Opinion | Editorial Choking on Air in New DelhiBy THE EDITORIAL BOARD (NOV. 12, 2017) The New York Times

One year after a record-breaking toxic haze blanketed New Delhi, prompting school closings, car pileups and flight delays, the smog is back and it’s worse than ever. It has reached levels nearly 30 times what the World Health Organization considers safe, or the equivalent of smoking more than two packs of cigarettes a day.

On Tuesday, the Indian Medical Association declared the situation a “public health emergency.” The current haze comes on top of air pollution so bad it killed 2.5 million people in India in 2015, according to an article published last month in the medical journal The Lancet — more than in any other country.

The main culprit that turns New Delhi, already one of the 20 most polluted cities in the world, into what Delhi State’s chief Minister, Arvind Kejriwal, called “a gas chamber,” is the annual burning of crop stubble by farmers in nearby states who are too poor to clear their fields for replanting by less polluting means. But rather than help farmers afford the equipment they need to clear stubble without burning it, turn it into compost or use it to generate biogas, state governments simply issue bans that nobody pays much attention to.

The visibility is so poor it’s hard to make out the colors of traffic lights at intersections. The deputy chief minister of Delhi State, Manish Sisodia, ordered the closing of some 4,000 schools after seeing children vomiting out the window of a school bus ferrying them through the acrid air on Wednesday. While wealthier citizens can afford indoor air purifiers and masks to filter bad air when they venture outdoors, there is no relief for the poor.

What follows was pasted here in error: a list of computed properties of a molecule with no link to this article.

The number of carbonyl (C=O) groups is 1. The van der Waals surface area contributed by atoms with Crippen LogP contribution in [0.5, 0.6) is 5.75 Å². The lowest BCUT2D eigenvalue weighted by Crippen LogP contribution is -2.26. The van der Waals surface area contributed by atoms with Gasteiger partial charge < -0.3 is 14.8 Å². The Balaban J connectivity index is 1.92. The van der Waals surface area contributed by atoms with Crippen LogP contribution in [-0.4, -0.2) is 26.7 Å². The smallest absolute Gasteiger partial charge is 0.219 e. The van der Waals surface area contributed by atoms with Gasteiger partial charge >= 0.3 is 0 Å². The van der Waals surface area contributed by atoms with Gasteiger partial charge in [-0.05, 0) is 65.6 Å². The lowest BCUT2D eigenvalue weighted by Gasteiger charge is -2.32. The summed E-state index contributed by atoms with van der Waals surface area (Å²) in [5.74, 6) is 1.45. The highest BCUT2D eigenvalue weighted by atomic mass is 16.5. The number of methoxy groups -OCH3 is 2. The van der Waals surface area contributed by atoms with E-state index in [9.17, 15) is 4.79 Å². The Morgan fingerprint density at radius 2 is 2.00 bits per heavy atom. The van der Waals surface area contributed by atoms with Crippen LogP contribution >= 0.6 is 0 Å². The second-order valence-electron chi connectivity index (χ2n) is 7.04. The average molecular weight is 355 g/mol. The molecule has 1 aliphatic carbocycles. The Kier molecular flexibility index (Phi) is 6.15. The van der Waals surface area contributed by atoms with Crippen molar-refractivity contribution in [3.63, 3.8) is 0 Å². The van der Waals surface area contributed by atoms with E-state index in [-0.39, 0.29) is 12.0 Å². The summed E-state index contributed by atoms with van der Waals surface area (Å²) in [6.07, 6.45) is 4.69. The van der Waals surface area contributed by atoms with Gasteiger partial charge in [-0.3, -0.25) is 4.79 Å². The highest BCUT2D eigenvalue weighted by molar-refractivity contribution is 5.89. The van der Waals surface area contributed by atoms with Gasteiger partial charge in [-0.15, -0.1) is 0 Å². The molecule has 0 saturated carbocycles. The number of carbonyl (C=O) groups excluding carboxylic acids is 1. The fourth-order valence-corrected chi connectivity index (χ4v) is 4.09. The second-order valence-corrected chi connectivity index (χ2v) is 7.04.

A ban by India’s Supreme Court on firecrackers during the Hindu festival of Diwali last month brought temporary relief. To further reduce the dust, Delhi’s government has reintroduced an alternate day limit on the use of private cars, prohibited heavy trucks from entering the city and halted some construction projects. But it is crop burning that has pushed the area’s already high pollution level off the charts.

A hodgepodge of stopgap measures is clearly not up to the task of checking this spiraling air-pollution crisis. India’s gasping millions need Prime Minister Narendra Modi to demonstrate some of the strong leadership he promised when he was elected in 2014. In this case, he could and should swiftly launch an emergency national action plan that includes funds for state governments to help farmers move quickly to other means of disposing of crop stubble.

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